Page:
HuttonA, VeenemaTG, GebbieK. Review of the International Council of Nurses (ICN) Framework of Disaster Nursing Competencies. Prehosp Disaster Med. 2016;31(6):680–683.
Effective preparedness, response, and recovery from disasters require a well-planned, integrated effort with experienced professionals who can apply specialized knowledge and skills in critical situations. While some professionals are trained for this, others may lack the critical knowledge and experience needed to effectively perform under stressful disaster conditions. A set of clear, concise, and precise training standards that may be used to ensure workforce competency in such situations has been developed. The competency set has been defined by a broad and diverse set of leaders in the field and like-minded professionals through a series of Web-based surveys and expert working group meetings. The results may provide a useful starting point for delineating expected competency levels of health professionals in disaster medicine and public health.
(Disaster Med Public Health Preparedness. 2012;6:44–52)
Background: Various organizations and universities have developed competencies for health professionals and other emergency responders. Little effort has been devoted to the integration of these competencies across health specialties and professions. The American Medical Association Center for Public Health Preparedness and Disaster Response convened an expert working group (EWG) to review extant competencies and achieve consensus on an educational framework and competency set from which educators could devise learning objectives and curricula tailored to fit the needs of all health professionals in a disaster.
Methods: The EWG conducted a systematic review of peer-reviewed and non–peer reviewed published literature. In addition, after-action reports from Hurricane Katrina and relevant publications recommended by EWG members and other subject matter experts were reviewed for congruencies and gaps. Consensus was ensured through a 3-stage Delphi process.
Results: The EWG process developed a new educational framework for disaster medicine and public health preparedness based on consensus identification of 7 core learning domains, 19 core competencies, and 73 specific competencies targeted at 3 broad health personnel categories.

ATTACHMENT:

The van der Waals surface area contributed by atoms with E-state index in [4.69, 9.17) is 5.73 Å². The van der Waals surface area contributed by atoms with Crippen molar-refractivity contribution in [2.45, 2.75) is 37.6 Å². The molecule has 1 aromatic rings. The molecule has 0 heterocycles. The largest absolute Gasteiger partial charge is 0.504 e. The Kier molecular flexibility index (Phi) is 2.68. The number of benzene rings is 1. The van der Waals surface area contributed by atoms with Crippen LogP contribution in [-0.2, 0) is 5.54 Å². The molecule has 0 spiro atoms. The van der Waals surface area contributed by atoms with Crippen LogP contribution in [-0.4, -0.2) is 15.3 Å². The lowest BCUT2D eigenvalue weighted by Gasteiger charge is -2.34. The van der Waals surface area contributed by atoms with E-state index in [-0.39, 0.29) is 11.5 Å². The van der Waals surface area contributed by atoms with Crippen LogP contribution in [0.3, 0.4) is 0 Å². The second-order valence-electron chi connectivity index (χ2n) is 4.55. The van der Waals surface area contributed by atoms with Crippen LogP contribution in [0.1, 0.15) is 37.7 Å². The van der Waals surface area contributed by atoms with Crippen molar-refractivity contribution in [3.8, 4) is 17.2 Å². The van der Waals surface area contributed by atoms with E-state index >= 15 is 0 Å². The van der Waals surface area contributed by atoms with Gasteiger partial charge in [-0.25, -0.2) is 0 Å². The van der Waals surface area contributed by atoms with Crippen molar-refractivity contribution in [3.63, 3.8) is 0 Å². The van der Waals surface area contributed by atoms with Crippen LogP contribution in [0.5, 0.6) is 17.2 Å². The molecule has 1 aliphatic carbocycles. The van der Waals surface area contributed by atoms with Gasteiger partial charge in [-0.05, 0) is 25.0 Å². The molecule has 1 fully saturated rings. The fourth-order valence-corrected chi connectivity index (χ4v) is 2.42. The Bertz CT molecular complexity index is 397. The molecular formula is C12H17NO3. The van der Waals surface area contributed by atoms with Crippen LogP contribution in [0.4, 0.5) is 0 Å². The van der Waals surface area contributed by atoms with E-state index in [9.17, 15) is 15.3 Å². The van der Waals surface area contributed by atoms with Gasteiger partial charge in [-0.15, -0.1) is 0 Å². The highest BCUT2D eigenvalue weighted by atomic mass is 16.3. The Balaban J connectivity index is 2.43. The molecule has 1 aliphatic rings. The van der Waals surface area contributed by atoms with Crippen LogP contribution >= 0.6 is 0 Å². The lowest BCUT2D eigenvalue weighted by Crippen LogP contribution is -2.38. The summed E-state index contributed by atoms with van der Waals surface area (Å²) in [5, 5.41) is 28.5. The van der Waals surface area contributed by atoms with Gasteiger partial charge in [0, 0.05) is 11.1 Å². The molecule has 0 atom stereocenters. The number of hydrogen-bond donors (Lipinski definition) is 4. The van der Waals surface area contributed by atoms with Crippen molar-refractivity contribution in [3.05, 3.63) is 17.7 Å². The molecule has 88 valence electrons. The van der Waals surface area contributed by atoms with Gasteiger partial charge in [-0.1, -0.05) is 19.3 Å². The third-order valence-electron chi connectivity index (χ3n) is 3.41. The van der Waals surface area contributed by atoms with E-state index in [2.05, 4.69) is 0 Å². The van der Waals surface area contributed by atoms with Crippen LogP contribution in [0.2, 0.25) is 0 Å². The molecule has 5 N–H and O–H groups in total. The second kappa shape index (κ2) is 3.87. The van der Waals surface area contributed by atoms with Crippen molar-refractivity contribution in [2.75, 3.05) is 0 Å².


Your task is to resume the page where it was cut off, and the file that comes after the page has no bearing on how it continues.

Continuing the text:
Conclusions: The competencies can be applied to a wide range of health professionals who are expected to perform at different levels (informed worker/student, practitioner, leader) according to experience, professional role, level of education, or job function. Although these competencies strongly reflect lessons learned following the health system response to Hurricane Katrina, it must be understood that preparedness is a process, and that these competencies must be reviewed continually and refined over time. (Disaster Med Public Health Preparedness. 2008;2:57–68)
An extraordinary number of health care quality and patient safety indicators have been developed for hospitals and other health care institutions; however, few meaningful indicators exist for comprehensive assessment of hospital emergency management. Although health care institutions have invested considerable resources in emergency management preparedness, the need for universally accepted, evidence-based performance metrics to measure these efforts remains largely unfulfilled. We suggest that this can be remediated through the application of traditional health care quality paradigms, coupled with novel analytic approaches to develop meaningful performance data in hospital emergency management. (Disaster Med Public Health Preparedness. 2009;3:57–60)
The filing of criminal charges against a group of clinicians in New Orleans for failure to meet expected standards of care following the hurricanes of 2005 made the growing concern among health professionals about care provided during extreme emergencies or disasters all too real. Questions about what may lead to censure, penalties from licensing boards, or lawsuits have come from nurses, physicians, and many other licensed health professionals. A panel convened by the American Nurses Association that included representatives of medical, public health, hospital, and government agencies considered the ethical, professional, and practical aspects of meeting standards of care in such circumstances. Clinicians are reminded that in emergencies, it is only the circumstances that change (perhaps radically); neither the individual’s professional competency nor the basic professional standard of care is different. In making prioritized decisions under such circumstances, the individual’s ethical framework is utilitarian, and there are 3 areas for action, even when some routine tasks are set aside: maintain worker and patient safety; maintain airway, breathing, and circulation; and establish or maintain infection control. Policy recommendations such as state legislation for the adoption of comprehensive immunity for volunteer health care workers, and the establishment of a medical review panel as arbitration board are also suggested. The resulting white paper summarizes the issues and provides guidance to individual professionals, institutions in which they work, and emergency planners. (Disaster Med Public Health Preparedness. 2009;3:111–116)